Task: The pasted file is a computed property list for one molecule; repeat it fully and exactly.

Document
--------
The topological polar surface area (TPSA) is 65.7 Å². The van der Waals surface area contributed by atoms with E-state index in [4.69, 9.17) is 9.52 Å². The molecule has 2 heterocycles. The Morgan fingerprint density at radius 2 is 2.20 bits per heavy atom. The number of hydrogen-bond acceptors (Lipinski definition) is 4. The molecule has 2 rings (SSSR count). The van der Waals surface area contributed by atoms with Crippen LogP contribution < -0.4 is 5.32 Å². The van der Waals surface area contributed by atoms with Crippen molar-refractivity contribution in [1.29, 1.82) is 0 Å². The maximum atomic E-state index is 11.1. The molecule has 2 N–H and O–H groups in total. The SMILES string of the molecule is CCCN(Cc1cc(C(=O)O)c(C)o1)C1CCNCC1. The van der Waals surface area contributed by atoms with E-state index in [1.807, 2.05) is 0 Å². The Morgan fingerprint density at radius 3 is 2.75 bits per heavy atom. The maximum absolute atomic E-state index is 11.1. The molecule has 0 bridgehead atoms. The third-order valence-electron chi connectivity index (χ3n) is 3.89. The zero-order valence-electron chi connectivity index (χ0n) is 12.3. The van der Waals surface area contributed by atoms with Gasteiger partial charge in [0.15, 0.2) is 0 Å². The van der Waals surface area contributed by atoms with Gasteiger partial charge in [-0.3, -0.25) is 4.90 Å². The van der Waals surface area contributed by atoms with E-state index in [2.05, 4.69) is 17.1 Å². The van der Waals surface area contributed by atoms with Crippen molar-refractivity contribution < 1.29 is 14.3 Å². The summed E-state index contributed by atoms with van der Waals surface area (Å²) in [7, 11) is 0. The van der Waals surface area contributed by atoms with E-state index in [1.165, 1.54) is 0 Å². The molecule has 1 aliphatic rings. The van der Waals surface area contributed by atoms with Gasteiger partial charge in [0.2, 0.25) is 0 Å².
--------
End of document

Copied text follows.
The topological polar surface area (TPSA) is 65.7 Å². The van der Waals surface area contributed by atoms with E-state index in [4.69, 9.17) is 9.52 Å². The molecule has 2 heterocycles. The Morgan fingerprint density at radius 2 is 2.20 bits per heavy atom. The number of hydrogen-bond acceptors (Lipinski definition) is 4. The molecule has 2 rings (SSSR count). The van der Waals surface area contributed by atoms with Crippen LogP contribution < -0.4 is 5.32 Å². The van der Waals surface area contributed by atoms with Crippen molar-refractivity contribution in [1.29, 1.82) is 0 Å². The maximum atomic E-state index is 11.1. The molecule has 2 N–H and O–H groups in total. The SMILES string of the molecule is CCCN(Cc1cc(C(=O)O)c(C)o1)C1CCNCC1. The van der Waals surface area contributed by atoms with E-state index in [1.807, 2.05) is 0 Å². The Morgan fingerprint density at radius 3 is 2.75 bits per heavy atom. The maximum absolute atomic E-state index is 11.1. The molecule has 0 bridgehead atoms. The third-order valence-electron chi connectivity index (χ3n) is 3.89. The zero-order valence-electron chi connectivity index (χ0n) is 12.3. The van der Waals surface area contributed by atoms with Gasteiger partial charge in [0.15, 0.2) is 0 Å². The van der Waals surface area contributed by atoms with Gasteiger partial charge in [-0.3, -0.25) is 4.90 Å². The van der Waals surface area contributed by atoms with E-state index in [2.05, 4.69) is 17.1 Å². The van der Waals surface area contributed by atoms with Crippen molar-refractivity contribution < 1.29 is 14.3 Å². The summed E-state index contributed by atoms with van der Waals surface area (Å²) in [7, 11) is 0. The van der Waals surface area contributed by atoms with E-state index in [1.165, 1.54) is 0 Å². The molecule has 1 aliphatic rings. The van der Waals surface area contributed by atoms with Gasteiger partial charge in [0.2, 0.25) is 0 Å².